Cobalt Strike software contains a critical remote code execution (RCE) vulnerability that might allow anyone to take over victim systems

A red-team architecture called Cobalt Strike is mostly used for simulating adversaries. 

The new vulnerability (tracked CVE-2022-42948) affects Cobalt Strike version 4.7.1 and results from an insufficient patch that HelpSystems provided on September 20, 2022, to address an XSS vulnerability that might allow RCE attacks (CVE-2022-39197).

The IBM alert states that the first of these three ways has not yet been properly fixed, despite the HelpSystems patch that was made available last month. The XSS security flaw could be exploited in one of three ways, according to a recent advisory from the IBM-sponsored Security Intelligence team: by changing client-side UI input fields, by mimicking a Cobalt Strike implant check-in, or by hooking a Cobalt Strike implant that is already active on a host.
Greg Darwin, software development manager at HelpSystems, addressed the new vulnerability in a blog post . Greg Darwin explained that RCE could be prompted in particular circumstances using the Java Swing framework, the graphical user interface (GUI) toolkit that powers Cobalt Strike.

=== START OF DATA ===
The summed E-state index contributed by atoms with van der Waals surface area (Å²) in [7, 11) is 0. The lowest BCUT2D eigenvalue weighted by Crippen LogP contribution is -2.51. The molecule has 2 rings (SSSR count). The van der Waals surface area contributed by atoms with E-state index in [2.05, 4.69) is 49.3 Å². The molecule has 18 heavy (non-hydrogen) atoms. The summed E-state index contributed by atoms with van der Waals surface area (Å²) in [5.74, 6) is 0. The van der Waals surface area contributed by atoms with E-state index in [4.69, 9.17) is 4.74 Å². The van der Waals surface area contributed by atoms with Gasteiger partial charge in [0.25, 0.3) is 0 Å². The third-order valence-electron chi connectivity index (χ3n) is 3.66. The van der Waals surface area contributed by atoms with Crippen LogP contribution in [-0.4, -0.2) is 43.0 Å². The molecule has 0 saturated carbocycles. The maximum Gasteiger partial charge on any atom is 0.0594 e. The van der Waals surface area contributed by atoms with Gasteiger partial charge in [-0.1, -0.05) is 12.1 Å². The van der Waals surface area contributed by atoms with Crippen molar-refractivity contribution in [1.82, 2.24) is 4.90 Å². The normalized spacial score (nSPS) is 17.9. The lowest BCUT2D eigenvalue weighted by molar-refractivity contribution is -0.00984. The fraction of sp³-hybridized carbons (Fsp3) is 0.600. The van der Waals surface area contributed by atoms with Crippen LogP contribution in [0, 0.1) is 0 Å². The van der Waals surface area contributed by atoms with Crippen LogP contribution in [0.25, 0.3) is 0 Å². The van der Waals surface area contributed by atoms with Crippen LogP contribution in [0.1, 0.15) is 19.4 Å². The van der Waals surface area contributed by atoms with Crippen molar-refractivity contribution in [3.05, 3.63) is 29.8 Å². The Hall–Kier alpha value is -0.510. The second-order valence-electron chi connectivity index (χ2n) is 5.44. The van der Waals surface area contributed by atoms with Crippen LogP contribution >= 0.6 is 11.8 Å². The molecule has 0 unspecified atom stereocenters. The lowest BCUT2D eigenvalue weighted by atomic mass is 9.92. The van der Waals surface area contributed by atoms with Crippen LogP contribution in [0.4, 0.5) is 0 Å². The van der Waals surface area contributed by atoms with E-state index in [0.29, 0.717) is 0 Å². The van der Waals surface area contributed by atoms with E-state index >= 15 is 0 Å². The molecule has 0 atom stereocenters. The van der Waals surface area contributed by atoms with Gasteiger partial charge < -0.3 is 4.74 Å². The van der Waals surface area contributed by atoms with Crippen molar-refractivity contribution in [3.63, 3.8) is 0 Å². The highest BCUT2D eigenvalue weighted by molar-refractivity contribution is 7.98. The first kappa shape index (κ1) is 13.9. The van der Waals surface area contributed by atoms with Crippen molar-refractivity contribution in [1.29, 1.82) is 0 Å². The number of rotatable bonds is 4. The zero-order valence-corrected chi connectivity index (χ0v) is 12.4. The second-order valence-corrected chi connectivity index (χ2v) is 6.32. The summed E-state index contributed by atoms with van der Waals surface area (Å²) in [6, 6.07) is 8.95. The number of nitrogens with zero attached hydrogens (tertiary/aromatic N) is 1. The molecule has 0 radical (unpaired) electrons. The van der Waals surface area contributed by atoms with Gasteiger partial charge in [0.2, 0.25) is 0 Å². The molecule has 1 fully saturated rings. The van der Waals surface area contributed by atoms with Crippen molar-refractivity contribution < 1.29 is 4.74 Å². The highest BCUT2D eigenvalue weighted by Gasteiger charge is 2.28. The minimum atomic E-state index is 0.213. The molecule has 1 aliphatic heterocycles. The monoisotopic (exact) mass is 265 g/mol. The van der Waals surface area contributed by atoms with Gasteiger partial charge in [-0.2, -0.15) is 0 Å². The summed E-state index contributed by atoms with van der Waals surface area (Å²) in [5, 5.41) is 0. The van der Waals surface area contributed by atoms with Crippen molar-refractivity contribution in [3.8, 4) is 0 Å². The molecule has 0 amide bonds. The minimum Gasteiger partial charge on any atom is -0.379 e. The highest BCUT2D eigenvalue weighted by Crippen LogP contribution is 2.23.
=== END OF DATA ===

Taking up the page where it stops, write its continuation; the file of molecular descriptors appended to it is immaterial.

According to Darwin, certain Java Swing components will automatically read any text that begins with “html” as HTML content. The only thing that was necessary to stop this behavior was to disable automatic HTML tag parsing across the client.

The security expert further noted that since Cobalt Strike is not the only tool affected by the issue, no new CVE has been published by the company to address it.

Not just Cobalt Strike, but any Java Swing GUI that produces HTML can take advantage of the underlying vulnerability in Java Swing.